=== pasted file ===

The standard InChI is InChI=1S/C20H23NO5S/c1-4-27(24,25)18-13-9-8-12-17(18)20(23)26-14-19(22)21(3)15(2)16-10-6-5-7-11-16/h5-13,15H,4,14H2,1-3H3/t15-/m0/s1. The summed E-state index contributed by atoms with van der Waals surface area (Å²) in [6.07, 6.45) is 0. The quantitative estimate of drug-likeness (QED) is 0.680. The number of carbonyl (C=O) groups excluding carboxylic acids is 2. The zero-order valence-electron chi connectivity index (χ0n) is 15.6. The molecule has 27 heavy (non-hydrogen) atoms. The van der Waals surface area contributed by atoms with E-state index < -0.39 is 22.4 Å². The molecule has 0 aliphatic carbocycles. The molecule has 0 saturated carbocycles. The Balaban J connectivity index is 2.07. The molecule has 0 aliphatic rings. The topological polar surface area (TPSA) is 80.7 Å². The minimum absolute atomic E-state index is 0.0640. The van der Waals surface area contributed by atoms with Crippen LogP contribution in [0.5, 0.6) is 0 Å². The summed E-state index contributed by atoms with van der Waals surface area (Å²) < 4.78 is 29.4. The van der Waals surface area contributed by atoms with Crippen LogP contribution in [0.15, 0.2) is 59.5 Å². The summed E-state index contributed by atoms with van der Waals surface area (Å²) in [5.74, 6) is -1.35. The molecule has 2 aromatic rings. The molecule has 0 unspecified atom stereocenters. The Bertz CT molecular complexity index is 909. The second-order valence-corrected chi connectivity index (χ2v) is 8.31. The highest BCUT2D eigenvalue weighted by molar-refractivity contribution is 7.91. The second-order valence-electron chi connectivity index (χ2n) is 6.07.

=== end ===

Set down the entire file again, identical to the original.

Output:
The standard InChI is InChI=1S/C20H23NO5S/c1-4-27(24,25)18-13-9-8-12-17(18)20(23)26-14-19(22)21(3)15(2)16-10-6-5-7-11-16/h5-13,15H,4,14H2,1-3H3/t15-/m0/s1. The summed E-state index contributed by atoms with van der Waals surface area (Å²) in [6.07, 6.45) is 0. The quantitative estimate of drug-likeness (QED) is 0.680. The number of carbonyl (C=O) groups excluding carboxylic acids is 2. The zero-order valence-electron chi connectivity index (χ0n) is 15.6. The molecule has 27 heavy (non-hydrogen) atoms. The van der Waals surface area contributed by atoms with E-state index < -0.39 is 22.4 Å². The molecule has 0 aliphatic carbocycles. The molecule has 0 saturated carbocycles. The Balaban J connectivity index is 2.07. The molecule has 0 aliphatic rings. The topological polar surface area (TPSA) is 80.7 Å². The minimum absolute atomic E-state index is 0.0640. The van der Waals surface area contributed by atoms with Crippen LogP contribution in [0.5, 0.6) is 0 Å². The summed E-state index contributed by atoms with van der Waals surface area (Å²) < 4.78 is 29.4. The van der Waals surface area contributed by atoms with Crippen LogP contribution in [0.15, 0.2) is 59.5 Å². The summed E-state index contributed by atoms with van der Waals surface area (Å²) in [5.74, 6) is -1.35. The molecule has 2 aromatic rings. The molecule has 0 unspecified atom stereocenters. The Bertz CT molecular complexity index is 909. The second-order valence-corrected chi connectivity index (χ2v) is 8.31. The highest BCUT2D eigenvalue weighted by molar-refractivity contribution is 7.91. The second-order valence-electron chi connectivity index (χ2n) is 6.07.